AT&T’s position is that its speech recognition software is protected by US patent, on the grounds that it constitutes a “component of a patented invention.” Microsoft was apparently granted license to utilize that software in the US, but AT&T contends that the duplication of that software outside of US boundaries, with the intent to sell the duplicates overseas, is a violation of that license. That view was upheld by the Federal Court of Appeals, and Microsoft is appealing that decision… Olson built a case against AT&T’s position: For foreign replication to work, a golden disk is shipped abroad to the replication service, containing the master of the Vista operating system that includes AT&T’s drivers. It’s not software at that point, Olson says, because no one can execute it. When it’s installed onto a hard drive, then it becomes software, and it’s the end customer who does that. If you accept that argument, Olson’s case goes on, then Microsoft did not copy AT&T’s software. And since the physical components – the hard drive, processor, and optical drive – necessary for the copying process to happen may or may not have been supplied by manufacturers in the US, then US courts may not have jurisdiction anyway.
This is confused on a number of levels, but the most fundamental error—and, frankly, the one that causes people to be a lot more sympathetic to software patents than they ought to be—is that Microsoft is accused of copying AT&T’s software. AT&T has never claimed that Microsoft’s software is in any way derived from AT&T software. They certainly don’t claim that Microsoft bundled AT&T drivers with Windows. If that were the case, AT&T would have an open-and-shut case under copyright law.
The claim, rather, is that some of the functionality of Microsoft’s software matches the claims in AT&T’s patents. This does not mean that Microsoft based its software on AT&T’s designs. It’s quite common for one company to patent an idea like “one click shopping” or “wireless email” and then for another company to have the misfortune of inadvertently developing a product that falls within the scope of the patent.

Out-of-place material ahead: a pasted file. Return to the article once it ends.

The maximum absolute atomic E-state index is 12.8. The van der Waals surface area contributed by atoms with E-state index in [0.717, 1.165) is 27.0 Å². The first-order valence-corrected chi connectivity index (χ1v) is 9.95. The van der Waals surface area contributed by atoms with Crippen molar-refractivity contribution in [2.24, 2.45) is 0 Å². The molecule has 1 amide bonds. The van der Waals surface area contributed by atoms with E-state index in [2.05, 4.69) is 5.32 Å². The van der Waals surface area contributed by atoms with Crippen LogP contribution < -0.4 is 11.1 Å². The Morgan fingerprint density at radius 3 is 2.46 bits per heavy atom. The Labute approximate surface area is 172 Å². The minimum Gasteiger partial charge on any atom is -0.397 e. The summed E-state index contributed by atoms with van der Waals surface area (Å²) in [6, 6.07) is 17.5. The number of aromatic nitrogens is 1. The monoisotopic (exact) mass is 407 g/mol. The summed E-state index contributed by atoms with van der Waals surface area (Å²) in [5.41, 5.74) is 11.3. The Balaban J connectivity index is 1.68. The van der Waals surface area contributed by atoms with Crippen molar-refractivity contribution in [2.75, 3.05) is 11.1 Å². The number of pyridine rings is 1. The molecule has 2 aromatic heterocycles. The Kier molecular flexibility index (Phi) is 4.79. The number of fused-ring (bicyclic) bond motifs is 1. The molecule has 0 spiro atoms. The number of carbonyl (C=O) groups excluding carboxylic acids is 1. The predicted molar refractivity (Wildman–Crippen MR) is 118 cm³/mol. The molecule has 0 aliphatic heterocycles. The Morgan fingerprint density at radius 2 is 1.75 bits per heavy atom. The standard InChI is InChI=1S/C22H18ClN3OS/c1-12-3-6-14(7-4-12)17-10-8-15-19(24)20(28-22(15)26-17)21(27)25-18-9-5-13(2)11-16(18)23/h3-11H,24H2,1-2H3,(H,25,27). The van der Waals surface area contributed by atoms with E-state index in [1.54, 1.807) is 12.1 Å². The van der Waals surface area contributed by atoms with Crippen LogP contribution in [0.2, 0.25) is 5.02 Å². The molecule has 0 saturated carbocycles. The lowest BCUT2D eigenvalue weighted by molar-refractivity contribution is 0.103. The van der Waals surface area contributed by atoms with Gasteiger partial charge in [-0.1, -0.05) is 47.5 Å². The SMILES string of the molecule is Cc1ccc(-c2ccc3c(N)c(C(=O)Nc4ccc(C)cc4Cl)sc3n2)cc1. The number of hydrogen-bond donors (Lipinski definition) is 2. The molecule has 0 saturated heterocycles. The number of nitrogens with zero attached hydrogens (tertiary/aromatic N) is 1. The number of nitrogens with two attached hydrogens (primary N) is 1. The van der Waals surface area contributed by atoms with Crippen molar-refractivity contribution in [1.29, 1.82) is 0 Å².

Although journalists certainly should do their homework, I don’t think it’s entirely fair to blame Beta News for the oversight. You frequently see stories on patent cases in which it says that Company A is accused of “stealing company B’s technology,” as thought they broke into company A’s offices and stole their blueprints. But in fact, in most cases, the only “technology” they share is a vague description in a patent application, such as “one click shopping” or “wireless email.” In many cases, the infringing company is not even aware of the original company’s products or patents until they’ve already released it and get a nasty-gram from the company’s patent lawyers.
I think that if journalists did a better job of explaining that, there would be a lot less public sympathy for the current patent system, and for patent trolls like NTP. People are naturally sympathetic to the plucky inventor who invents something and then has a big company copy his design without paying something for it. But in reality, that seems to happen pretty rarely. Far more common are inventors like Donald Stout who invent something, patent it, fail in the marketplace, and then start suing anyone who happens to have a similar product, regardless of whether the technology was developed independently or not. I think the general public would be far less sympathetic to patent trolls if that were clearly understood, and journalists writing about patent cases should do a better job of conveying that to the reader.
If you’ll forgive the shameless self-promotion, I think my write-up for Ars did a better job of explaining the legal issues in the case.